A retrospective cohort study.
The aim of this study is to determine the initial curve correction in patients surgically treated for adolescent idiopathic scoliosis (AIS) using either beam-like rods (BRs) or traditional circular rods (CRs).
Posterior fusion using all pedicle screw instrumentation has become the standard for the surgical treatment of AIS. Traditionally, the rod is circular in the cross-sectional plane. Recent biomechanical studies suggest that a beam-like structure of the rod may enhance the stiffness of the construct and thereby possibly improve curve correction.
Two consecutive series of patients surgically treated for AIS between May 2011 and May 2015 were included in the study. Patients were all treated with an ultralow profile all-pedicle screw implant system. In the first series, conventional 5.5 mm CoCr CR were used, and in the second series, 5.5 mm CoCr BR were used. Antero-posterior and lateral radiographs preoperatively and within seven days after surgery were used to measure the correction obtained.
The first 60 patients were operated with CR and the subsequent 69 with BR. There was no statistical difference in age, gender, preoperative curve magnitude, Lenke type, or number of levels instrumented (P = 0.451). Major curve correction was significantly better in the BR group than in the CR group (66 vs. 57%) (P < 0.001). We found no difference in preoperative flexibility, secondary curve correction, sagittal balance, or coronal balance (P > 0.058). A postoperative decrease in thoracic kyphosis was seen with no significant difference between groups. Median T5-T12 change was −7° versus −3° for BR and CR, respectively (P = 0.051).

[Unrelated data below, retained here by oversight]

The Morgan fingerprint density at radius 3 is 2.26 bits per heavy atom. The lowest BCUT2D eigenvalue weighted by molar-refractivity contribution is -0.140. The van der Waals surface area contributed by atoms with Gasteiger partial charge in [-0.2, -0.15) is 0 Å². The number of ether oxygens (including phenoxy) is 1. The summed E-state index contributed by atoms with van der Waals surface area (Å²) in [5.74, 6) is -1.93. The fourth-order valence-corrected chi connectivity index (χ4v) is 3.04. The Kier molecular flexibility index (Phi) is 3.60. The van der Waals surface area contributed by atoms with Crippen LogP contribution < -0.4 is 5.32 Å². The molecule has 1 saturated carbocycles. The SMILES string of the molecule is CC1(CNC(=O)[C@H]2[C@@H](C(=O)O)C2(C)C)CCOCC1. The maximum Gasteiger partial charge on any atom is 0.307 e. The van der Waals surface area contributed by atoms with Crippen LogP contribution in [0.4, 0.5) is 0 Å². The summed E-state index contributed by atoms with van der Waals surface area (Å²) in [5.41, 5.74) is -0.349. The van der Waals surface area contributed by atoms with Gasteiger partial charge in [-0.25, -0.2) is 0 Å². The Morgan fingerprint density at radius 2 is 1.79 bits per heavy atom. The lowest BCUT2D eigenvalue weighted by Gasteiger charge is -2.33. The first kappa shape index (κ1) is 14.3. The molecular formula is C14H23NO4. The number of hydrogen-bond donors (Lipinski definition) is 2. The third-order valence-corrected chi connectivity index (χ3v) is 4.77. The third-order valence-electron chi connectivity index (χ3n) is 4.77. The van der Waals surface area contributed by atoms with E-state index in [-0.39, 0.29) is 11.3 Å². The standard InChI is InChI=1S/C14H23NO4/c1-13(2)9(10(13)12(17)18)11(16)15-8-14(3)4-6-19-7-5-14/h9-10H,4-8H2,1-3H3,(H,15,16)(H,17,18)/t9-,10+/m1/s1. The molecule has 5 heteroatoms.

A BR design results in a significantly better curve correction than conventional rods, but the difference is moderate and the clinical value is uncertain.
Level of Evidence: 3
Spine Unit, Department of Orthopaedic Surgery, Rigshospitalet, University of Copenhagen, Copenhagen, Denmark.
Address correspondence and reprint requests to S⊘ren Ohrt-Nissen, MD, Spine Unit, Department of Orthopaedic Surgery, Rigshospitalet, University of Copenhagen, Copenhagen, Denmark. E-mail: email@example.com
Received 27 October, 2015
Revised 10 January, 2016
Accepted 15 January, 2016
MG and SO contributed equally to the study and share the first authorship.
The manuscript submitted does not contain information about medical device(s)/drug(s).
Globus Medical, Medtronic, and K2M grant funds were received in support of this work.
Relevant financial activities outside the submitted work: travel/accommodations/meeting expenses.